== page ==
Sunday, 28 June 2015

Cython and regular expressions


I'm returning yet again to the long suffering text matching example from a couple of months back. The goal is/was to take a text document, a set of patterns, and see which of these patterns could be found. We went through a variety of techniques: Python micro-optimisations, regexes, C++ extensions, Twisted, reactors and improved string matching algorithms. My intent this time around is to try improvements brought out by Cython.

In case you're unfamiliar with Cython, I'll do a two sentences' introduction: its aim is to preserve the ease of development inherent to Python while extending it with static type definitions and easy C/C++ bindings. Considering that dynamic typing comes at a great cost, it's perfectly suited for optimising hotspots in Python code and striking a balance between productivity and performance.

As before, the end result turned out to be surprising (at least to me), but what matters is the journey. Let's embark on it.

Firstly, I'll shake the dust off the pure Python example:
from twisted.internet import reactor, defer, threads
import sys, re

def stopReactor(ignore_res):

def printResults(filename, matchingPatterns):
   print ': '.join([filename, ','.join(matchingPatterns)])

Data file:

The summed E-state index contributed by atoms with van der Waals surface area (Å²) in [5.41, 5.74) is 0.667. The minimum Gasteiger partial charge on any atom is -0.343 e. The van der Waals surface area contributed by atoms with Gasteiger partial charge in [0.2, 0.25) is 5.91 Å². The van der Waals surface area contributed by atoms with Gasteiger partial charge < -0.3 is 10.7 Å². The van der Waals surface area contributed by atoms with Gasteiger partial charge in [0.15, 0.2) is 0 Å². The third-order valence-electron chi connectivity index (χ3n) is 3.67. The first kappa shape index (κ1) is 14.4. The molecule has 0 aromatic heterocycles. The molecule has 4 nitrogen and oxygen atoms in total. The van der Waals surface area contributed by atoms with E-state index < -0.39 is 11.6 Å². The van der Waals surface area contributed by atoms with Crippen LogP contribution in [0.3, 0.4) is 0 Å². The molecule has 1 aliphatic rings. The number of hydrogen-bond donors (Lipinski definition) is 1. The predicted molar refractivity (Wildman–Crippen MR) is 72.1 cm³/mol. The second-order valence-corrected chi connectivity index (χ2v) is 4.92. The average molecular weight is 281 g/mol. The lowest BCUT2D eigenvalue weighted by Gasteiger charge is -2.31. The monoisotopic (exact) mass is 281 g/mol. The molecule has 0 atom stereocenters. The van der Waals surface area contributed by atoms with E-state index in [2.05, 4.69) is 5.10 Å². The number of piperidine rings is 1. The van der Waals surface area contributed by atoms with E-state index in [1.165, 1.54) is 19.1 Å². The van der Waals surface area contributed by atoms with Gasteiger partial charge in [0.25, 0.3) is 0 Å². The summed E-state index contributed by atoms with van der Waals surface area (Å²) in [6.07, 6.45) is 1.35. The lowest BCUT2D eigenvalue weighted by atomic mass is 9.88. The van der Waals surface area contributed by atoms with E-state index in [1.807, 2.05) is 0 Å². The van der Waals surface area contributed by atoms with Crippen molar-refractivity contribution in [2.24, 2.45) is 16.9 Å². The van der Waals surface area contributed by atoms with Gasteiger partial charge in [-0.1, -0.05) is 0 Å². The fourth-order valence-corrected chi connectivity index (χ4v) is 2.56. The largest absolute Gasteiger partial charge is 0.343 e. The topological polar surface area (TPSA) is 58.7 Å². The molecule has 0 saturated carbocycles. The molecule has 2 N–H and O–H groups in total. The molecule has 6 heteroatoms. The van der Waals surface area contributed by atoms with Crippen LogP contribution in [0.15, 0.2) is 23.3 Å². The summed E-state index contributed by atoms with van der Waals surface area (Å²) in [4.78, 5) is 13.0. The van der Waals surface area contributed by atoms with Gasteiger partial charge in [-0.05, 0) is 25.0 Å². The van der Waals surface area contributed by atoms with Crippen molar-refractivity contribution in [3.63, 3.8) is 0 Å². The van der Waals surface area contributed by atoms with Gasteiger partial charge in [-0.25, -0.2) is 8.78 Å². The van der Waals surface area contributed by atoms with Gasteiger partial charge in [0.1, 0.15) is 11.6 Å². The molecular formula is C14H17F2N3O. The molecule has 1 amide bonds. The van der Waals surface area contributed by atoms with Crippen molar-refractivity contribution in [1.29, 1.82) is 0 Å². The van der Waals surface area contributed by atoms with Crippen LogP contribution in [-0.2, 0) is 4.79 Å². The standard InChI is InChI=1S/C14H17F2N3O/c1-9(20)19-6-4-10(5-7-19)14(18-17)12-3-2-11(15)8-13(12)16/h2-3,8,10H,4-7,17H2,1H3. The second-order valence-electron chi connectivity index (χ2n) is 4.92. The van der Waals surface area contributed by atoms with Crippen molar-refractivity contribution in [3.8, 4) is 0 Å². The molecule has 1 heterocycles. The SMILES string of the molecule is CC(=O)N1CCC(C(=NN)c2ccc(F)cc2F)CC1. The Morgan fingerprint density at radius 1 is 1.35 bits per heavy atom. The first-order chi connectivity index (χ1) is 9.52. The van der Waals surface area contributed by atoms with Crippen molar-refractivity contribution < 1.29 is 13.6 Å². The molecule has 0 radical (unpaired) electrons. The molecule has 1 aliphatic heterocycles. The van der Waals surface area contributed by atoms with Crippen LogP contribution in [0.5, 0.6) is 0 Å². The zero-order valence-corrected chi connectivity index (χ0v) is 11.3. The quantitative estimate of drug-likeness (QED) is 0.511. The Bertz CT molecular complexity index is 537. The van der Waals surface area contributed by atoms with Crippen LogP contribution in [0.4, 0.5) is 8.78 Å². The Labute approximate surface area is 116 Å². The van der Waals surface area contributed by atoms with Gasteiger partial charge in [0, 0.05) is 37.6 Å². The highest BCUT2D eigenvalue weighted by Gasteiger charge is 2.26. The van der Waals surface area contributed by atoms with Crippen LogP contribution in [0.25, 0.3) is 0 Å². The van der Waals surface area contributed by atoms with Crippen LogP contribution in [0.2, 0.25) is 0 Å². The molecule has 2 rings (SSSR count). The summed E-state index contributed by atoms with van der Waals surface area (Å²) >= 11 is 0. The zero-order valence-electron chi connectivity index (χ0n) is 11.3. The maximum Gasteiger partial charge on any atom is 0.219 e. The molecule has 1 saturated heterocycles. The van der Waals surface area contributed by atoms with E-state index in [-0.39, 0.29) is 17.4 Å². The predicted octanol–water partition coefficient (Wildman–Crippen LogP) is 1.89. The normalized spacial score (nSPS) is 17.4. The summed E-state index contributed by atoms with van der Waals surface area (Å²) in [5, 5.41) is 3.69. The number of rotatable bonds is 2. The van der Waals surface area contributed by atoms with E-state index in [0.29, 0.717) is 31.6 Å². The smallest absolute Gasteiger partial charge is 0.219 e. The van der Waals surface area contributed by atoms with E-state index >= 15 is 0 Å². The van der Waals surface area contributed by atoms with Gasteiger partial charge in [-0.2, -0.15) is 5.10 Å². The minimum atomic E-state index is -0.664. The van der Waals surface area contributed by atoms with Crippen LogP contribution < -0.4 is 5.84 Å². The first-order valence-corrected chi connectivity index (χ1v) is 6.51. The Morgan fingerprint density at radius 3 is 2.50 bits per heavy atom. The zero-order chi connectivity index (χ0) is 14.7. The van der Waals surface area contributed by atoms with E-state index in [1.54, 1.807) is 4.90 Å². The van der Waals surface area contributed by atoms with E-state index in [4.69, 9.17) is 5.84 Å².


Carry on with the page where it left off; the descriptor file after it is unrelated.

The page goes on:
def scanFile(filename, pattern_regex):
   pageContent = open(filename).read()
   matchingPatterns = set()
   for matchObj in pattern_regex.finditer(pageContent):

   printResults(filename, matchingPatterns)

def parallelScan(filenames, patterns):
   patterns.sort(key = lambda x: len(x), reverse = True)
   pattern_regex = re.compile('|'.join(patterns))

   deferreds = []
   for filename in filenames:
      d = threads.deferToThread(scanFile, filename, pattern_regex)


if __name__ == "__main__":
   with open(sys.argv[1]) as filenamesListFile:
      filenames =
   with open(sys.argv[2]) as patternsFile:
      patterns =

   parallelScan(filenames, patterns)

This was just a copy/paste to save you the bother of clicking through to an older post. I still preserved the reactor and multi-threading, but they won't be playing a major role today.

We know that it's scanFile where we spend most of the time, and this is the hotspot that needs optimisation treatment with Cython. Since the matching is done via regexes, we cannot in good faith claim that we're optimising without also switching their library; here, I'm going to use regex.h.